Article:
The Health Benefits of Fasting, Backed by Science

Wednesday, May 8, 2019 - 10:26

As the holiest month in the Islamic calendar, Ramadan involves abstaining from eating, drinking, smoking, and etc., in the hopes that it will lead to greater "taqwa", or consciousness of God.

According to an ISCA report, the ancient Greeks recommended fasting to heal the body, and today some scientists are advocating a modified fast for its mental and physical benefits. Fasting has been shown to have many health benefits, from increased weight loss to better brain function. Scientists believe that by not consuming any food, our body is able to concentrate on removing toxins, as we give the digestive system a rest.

Promoting blood sugar control by reducing insulin resistance, enhancing heart health by improving blood pressure, promoting better health by fighting inflammation, controlling triglycerides and cholesterol levels, boosting brain function and prevent neurodegenerative disorders, aiding weight loss by limiting calorie intake and boosting metabolism, increasing growth hormone secretion, which is vital for growth, metabolism, weight loss and muscle strength, it could delay aging and extend longevity and aiding in cancer prevention and increase the effectiveness of chemotherapy are some benefits of fasting proved by science.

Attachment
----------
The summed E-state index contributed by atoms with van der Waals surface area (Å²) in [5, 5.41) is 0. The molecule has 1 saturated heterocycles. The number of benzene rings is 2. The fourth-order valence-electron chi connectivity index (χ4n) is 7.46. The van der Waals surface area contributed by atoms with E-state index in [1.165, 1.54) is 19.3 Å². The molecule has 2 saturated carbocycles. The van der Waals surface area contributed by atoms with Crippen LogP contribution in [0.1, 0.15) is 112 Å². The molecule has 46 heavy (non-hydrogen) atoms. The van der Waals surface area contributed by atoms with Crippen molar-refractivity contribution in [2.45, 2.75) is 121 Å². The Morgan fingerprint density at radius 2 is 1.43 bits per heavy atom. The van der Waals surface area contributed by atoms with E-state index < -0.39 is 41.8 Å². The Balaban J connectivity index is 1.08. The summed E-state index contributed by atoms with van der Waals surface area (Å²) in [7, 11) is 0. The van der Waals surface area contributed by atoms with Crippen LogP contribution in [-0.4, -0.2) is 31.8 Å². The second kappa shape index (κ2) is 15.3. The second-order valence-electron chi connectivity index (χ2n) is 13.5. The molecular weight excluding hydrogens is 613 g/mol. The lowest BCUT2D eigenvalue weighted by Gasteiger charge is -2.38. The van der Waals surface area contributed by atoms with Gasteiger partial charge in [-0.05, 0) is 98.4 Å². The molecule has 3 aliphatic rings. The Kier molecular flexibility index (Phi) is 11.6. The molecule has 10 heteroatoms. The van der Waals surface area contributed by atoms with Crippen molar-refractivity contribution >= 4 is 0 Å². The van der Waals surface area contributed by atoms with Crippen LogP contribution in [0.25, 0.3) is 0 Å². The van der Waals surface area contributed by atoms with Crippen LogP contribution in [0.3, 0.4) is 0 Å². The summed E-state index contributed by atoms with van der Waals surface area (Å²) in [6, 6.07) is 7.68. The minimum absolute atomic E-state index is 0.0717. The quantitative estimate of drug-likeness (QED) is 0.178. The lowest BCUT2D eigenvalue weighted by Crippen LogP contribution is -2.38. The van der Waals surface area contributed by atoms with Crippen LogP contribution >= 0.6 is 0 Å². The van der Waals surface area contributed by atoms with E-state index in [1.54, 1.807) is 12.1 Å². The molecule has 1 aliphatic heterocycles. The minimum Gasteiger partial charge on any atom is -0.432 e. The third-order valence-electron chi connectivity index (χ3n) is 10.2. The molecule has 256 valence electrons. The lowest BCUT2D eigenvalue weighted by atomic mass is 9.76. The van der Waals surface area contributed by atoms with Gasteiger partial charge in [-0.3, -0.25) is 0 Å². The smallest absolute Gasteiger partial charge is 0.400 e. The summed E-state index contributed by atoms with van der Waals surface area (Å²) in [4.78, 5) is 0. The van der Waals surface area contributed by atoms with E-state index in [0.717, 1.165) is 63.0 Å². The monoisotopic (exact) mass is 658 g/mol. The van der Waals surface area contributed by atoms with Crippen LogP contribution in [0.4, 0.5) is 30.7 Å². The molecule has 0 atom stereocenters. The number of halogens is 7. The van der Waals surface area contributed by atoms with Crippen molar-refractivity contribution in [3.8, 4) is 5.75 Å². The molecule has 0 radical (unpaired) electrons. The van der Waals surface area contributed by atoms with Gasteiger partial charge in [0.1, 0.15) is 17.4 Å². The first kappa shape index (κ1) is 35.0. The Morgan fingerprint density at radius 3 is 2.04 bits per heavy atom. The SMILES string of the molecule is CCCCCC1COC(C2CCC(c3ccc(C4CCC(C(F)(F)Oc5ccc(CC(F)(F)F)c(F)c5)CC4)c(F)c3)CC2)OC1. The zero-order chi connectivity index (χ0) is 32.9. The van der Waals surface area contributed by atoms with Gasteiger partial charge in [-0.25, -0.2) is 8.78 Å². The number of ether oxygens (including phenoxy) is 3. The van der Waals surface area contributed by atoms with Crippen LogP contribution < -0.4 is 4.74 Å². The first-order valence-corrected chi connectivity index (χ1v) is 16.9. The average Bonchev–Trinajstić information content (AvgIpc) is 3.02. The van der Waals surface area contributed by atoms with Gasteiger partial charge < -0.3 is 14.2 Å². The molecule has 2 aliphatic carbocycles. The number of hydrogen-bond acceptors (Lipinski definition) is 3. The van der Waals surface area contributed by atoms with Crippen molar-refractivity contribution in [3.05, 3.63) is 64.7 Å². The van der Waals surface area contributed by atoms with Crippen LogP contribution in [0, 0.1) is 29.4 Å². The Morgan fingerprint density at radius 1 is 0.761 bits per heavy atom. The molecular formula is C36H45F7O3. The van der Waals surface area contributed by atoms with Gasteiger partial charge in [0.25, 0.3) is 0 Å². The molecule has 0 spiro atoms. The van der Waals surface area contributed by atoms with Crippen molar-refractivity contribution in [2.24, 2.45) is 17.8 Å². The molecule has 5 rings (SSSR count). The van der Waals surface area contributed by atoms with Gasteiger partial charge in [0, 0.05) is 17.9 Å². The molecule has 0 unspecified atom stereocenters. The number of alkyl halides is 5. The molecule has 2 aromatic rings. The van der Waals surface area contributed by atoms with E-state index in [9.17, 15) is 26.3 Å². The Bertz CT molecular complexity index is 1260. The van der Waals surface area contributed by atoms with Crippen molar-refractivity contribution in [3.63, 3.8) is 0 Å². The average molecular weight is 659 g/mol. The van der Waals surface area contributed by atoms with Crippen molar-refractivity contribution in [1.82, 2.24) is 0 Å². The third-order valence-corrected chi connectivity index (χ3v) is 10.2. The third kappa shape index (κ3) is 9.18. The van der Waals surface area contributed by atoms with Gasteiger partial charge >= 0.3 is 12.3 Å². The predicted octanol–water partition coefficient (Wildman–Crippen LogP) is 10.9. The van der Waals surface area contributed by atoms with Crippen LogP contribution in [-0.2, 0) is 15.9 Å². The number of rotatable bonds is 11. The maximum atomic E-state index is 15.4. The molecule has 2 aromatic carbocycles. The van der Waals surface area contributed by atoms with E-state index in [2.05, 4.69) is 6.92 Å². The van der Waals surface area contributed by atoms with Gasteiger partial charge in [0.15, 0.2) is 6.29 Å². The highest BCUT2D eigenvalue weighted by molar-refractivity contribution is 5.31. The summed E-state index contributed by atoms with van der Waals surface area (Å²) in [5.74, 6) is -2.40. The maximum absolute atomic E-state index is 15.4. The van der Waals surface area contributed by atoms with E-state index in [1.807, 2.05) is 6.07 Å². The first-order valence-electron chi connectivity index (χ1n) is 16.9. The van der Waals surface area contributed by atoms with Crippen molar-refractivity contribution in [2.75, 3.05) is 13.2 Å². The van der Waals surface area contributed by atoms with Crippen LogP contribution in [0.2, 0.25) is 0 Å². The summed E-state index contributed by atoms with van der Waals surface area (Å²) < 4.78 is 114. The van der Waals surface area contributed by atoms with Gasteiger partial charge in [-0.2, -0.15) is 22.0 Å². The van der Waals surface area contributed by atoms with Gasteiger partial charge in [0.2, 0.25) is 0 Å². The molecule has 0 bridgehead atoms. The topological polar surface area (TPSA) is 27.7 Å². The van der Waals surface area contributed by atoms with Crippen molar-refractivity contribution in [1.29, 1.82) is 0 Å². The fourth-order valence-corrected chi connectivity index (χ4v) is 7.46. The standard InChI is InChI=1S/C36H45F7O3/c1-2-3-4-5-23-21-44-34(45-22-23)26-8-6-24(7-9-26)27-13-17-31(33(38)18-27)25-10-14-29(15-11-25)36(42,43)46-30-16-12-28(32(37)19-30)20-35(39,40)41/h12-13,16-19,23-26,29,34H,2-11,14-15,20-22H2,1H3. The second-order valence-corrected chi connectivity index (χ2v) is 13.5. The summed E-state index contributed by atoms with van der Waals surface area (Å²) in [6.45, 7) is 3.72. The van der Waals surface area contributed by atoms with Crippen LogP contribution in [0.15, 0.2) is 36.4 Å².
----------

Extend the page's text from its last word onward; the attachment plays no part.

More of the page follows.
Despite the long list of possible health benefits associated with fasting, it may not be right for everyone. If you suffer from diabetes or low blood sugar, fasting can lead to spikes and crashes in your blood sugar levels, which could be dangerous. Additionally, fasting is not generally recommended without medical supervision for older adults, adolescents or people who are underweight. If you decide to try fasting, be sure to stay well-hydrated and fill your diet with nutrient-dense foods during your eating periods to maximize the potential health benefits. Additionally, if fasting for longer periods, try to minimize intense physical activity and get plenty of rest.


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